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I wish to get a list of all the files of a certain extension (recursive), but only the files ending with that extension.

For example, I wish to get all the files with the ".exe" extension, If I have the following files:

file1.exe , file2.txt.exe , file3.exe.txt , file4.txt.exe1 , file5.txt

I expect to get a list of 1 file, which is: file1.exe.

I'm trying to use the following line:

List<string> theList = Directory.GetFiles(@"C:\SearchDir", "*.exe", SearchOption.AllDirectories).ToList();

But what I get is a list of the following three files: file1.exe , file2.txt.exe , file4.txt.exe1

Any ideas?

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Should 123.567.exe match?? –  Ahmed KRAIEM Nov 7 '13 at 12:51

2 Answers 2

up vote 1 down vote accepted

Try this:

var exeFiles = Directory.EnumerateFiles(sourceDirectory, 
                                        "*", SearchOption.AllDirectories)
               .Where(s => s.EndsWith(".exe") && s.Count( c => c == '.') == 2)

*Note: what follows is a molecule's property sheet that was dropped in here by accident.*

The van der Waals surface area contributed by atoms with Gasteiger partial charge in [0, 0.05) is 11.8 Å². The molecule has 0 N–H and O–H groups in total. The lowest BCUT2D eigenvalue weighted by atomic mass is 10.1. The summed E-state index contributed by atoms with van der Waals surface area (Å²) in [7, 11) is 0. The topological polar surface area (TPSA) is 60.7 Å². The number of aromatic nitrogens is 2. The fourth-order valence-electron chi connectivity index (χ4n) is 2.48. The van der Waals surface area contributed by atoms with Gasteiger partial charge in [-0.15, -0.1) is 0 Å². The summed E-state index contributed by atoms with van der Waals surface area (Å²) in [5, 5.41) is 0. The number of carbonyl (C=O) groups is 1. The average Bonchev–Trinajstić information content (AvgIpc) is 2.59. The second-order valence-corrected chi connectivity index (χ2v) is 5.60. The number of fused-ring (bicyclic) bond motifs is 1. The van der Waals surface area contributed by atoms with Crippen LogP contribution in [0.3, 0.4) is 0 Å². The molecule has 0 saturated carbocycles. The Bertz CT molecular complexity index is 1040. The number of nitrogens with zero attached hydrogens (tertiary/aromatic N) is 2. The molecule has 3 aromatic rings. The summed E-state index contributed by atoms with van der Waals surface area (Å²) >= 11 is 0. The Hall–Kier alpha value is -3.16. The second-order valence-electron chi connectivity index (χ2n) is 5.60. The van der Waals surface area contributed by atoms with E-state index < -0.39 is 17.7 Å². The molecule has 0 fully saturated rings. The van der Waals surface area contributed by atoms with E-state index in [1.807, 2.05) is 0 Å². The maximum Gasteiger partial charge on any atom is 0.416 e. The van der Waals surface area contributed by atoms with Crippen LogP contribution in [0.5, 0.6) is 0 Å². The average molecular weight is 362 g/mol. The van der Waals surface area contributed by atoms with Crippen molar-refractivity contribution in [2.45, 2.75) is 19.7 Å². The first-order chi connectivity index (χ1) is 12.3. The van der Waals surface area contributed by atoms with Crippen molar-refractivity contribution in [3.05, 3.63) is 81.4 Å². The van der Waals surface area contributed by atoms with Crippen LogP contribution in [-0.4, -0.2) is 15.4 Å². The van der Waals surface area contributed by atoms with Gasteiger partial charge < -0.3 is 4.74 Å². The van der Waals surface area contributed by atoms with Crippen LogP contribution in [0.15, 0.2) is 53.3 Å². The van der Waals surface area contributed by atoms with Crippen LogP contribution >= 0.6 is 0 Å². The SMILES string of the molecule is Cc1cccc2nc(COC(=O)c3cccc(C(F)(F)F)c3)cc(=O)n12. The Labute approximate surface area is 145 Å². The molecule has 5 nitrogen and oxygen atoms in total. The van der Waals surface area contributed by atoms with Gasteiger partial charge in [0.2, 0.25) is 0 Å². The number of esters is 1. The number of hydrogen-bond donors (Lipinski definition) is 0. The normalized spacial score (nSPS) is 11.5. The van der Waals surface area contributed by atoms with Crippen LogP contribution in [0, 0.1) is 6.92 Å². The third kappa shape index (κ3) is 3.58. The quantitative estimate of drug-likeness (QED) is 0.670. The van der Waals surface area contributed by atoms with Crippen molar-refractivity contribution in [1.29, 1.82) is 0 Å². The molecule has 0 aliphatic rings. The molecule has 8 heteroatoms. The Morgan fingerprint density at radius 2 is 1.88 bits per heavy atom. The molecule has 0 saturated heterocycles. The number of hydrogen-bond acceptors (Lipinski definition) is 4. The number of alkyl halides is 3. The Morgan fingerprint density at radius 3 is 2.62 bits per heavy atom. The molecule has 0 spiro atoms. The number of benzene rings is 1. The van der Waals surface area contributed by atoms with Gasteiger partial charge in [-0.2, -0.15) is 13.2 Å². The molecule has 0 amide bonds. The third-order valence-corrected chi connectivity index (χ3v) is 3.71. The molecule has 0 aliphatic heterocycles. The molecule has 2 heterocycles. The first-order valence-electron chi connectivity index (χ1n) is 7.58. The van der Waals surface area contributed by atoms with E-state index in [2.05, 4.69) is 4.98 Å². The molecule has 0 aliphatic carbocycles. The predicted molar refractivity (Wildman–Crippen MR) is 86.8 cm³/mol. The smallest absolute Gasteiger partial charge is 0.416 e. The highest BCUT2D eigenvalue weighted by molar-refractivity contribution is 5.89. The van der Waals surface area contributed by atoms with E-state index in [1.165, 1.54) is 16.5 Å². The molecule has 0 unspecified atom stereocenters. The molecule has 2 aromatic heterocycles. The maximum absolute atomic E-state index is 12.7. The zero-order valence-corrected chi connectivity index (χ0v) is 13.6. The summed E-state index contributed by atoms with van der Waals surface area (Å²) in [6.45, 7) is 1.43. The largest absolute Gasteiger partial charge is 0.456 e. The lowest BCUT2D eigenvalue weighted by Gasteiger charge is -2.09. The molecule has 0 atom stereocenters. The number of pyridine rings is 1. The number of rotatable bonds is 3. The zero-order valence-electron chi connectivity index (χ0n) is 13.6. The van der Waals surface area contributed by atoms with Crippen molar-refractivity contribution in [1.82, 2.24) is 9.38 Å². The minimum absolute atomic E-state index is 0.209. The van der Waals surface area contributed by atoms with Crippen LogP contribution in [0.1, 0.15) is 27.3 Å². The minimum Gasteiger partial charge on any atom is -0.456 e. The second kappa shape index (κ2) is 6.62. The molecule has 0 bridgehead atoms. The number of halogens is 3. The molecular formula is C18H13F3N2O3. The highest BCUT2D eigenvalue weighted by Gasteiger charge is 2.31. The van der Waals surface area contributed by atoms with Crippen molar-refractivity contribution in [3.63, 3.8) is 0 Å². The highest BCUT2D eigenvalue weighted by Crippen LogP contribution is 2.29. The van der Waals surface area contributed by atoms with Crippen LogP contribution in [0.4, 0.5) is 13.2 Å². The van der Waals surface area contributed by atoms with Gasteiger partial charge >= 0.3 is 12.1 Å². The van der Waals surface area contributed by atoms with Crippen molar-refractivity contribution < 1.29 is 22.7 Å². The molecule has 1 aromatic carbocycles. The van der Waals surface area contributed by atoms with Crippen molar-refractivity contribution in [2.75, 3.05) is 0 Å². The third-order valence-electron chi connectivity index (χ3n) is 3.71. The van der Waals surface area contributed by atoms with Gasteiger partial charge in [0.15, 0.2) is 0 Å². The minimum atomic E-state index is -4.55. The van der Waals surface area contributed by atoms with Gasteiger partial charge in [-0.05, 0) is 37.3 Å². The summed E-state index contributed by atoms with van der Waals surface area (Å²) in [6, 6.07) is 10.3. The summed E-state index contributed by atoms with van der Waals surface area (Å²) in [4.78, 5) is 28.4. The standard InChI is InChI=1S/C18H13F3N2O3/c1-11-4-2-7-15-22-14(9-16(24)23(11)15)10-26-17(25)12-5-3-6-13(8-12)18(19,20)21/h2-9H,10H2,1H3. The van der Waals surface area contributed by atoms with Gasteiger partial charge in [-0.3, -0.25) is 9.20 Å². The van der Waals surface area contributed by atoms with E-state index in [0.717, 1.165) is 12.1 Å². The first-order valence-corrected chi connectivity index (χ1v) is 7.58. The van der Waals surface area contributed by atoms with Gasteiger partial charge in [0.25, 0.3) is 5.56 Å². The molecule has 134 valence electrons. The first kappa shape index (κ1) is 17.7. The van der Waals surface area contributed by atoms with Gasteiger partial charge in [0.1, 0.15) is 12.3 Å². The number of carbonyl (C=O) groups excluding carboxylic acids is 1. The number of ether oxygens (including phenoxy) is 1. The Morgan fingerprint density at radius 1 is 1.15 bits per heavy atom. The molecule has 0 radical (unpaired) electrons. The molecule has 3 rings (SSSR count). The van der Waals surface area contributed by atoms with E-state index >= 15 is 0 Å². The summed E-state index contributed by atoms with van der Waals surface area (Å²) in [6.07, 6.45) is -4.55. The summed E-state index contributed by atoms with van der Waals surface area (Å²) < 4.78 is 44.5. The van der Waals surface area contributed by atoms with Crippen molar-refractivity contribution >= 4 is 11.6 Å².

share|improve this answer

This is a common issue to see. Take note to the MSDN documentation:

When using the asterisk wildcard character in a searchPattern, such as "*.txt", the matching behavior when the extension is exactly three characters long is different than when the extension is more or less than three characters long. A searchPattern with a file extension of exactly three characters returns files having an extension of three or more characters, where the first three characters match the file extension specified in the searchPattern.

You can't solve it by searching for the .exe extension; you'll need to filter your results one more time in the client code.

Now, one thing to note also is this. The following examples would in fact be considered executable files:


whereas this one wouldn't technically be considered an executable file.


So the question then becomes, what algorithm do you want? It appears to me you want the following:

  • Files that have an extension of exe.
  • Files that don't have multiple extensions.

Have a look at Ahmed's answer for a fantastic approach to getting the algorithm you want.

share|improve this answer
Thanks a lot for the detailed reply. I did use Ahmed's approach, and it works like a charm. –  Idanis Nov 7 '13 at 13:21

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